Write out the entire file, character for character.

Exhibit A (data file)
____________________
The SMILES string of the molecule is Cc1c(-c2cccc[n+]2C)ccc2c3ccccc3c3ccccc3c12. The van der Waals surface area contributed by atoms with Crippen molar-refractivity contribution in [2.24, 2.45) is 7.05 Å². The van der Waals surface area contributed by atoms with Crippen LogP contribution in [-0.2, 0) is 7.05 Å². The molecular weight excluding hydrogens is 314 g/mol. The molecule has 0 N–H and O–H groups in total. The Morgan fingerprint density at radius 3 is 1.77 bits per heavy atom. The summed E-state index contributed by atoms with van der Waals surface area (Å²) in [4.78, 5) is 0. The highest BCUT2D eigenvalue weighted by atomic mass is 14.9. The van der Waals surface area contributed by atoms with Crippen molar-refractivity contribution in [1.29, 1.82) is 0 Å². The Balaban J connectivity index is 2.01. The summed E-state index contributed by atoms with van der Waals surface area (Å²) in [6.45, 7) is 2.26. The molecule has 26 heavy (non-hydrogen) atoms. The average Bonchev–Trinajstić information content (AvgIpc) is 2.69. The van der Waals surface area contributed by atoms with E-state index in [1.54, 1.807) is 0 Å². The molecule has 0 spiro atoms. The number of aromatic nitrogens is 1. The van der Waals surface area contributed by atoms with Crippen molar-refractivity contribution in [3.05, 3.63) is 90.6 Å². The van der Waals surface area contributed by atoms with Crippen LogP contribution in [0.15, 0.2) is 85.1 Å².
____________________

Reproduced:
The SMILES string of the molecule is Cc1c(-c2cccc[n+]2C)ccc2c3ccccc3c3ccccc3c12. The van der Waals surface area contributed by atoms with Crippen molar-refractivity contribution in [2.24, 2.45) is 7.05 Å². The van der Waals surface area contributed by atoms with Crippen LogP contribution in [-0.2, 0) is 7.05 Å². The molecular weight excluding hydrogens is 314 g/mol. The molecule has 0 N–H and O–H groups in total. The Morgan fingerprint density at radius 3 is 1.77 bits per heavy atom. The summed E-state index contributed by atoms with van der Waals surface area (Å²) in [4.78, 5) is 0. The highest BCUT2D eigenvalue weighted by atomic mass is 14.9. The van der Waals surface area contributed by atoms with Crippen molar-refractivity contribution in [1.29, 1.82) is 0 Å². The Balaban J connectivity index is 2.01. The summed E-state index contributed by atoms with van der Waals surface area (Å²) in [6.45, 7) is 2.26. The molecule has 26 heavy (non-hydrogen) atoms. The average Bonchev–Trinajstić information content (AvgIpc) is 2.69. The van der Waals surface area contributed by atoms with E-state index in [1.54, 1.807) is 0 Å². The molecule has 0 spiro atoms. The number of aromatic nitrogens is 1. The van der Waals surface area contributed by atoms with Crippen molar-refractivity contribution in [3.05, 3.63) is 90.6 Å². The van der Waals surface area contributed by atoms with Crippen LogP contribution in [0.15, 0.2) is 85.1 Å².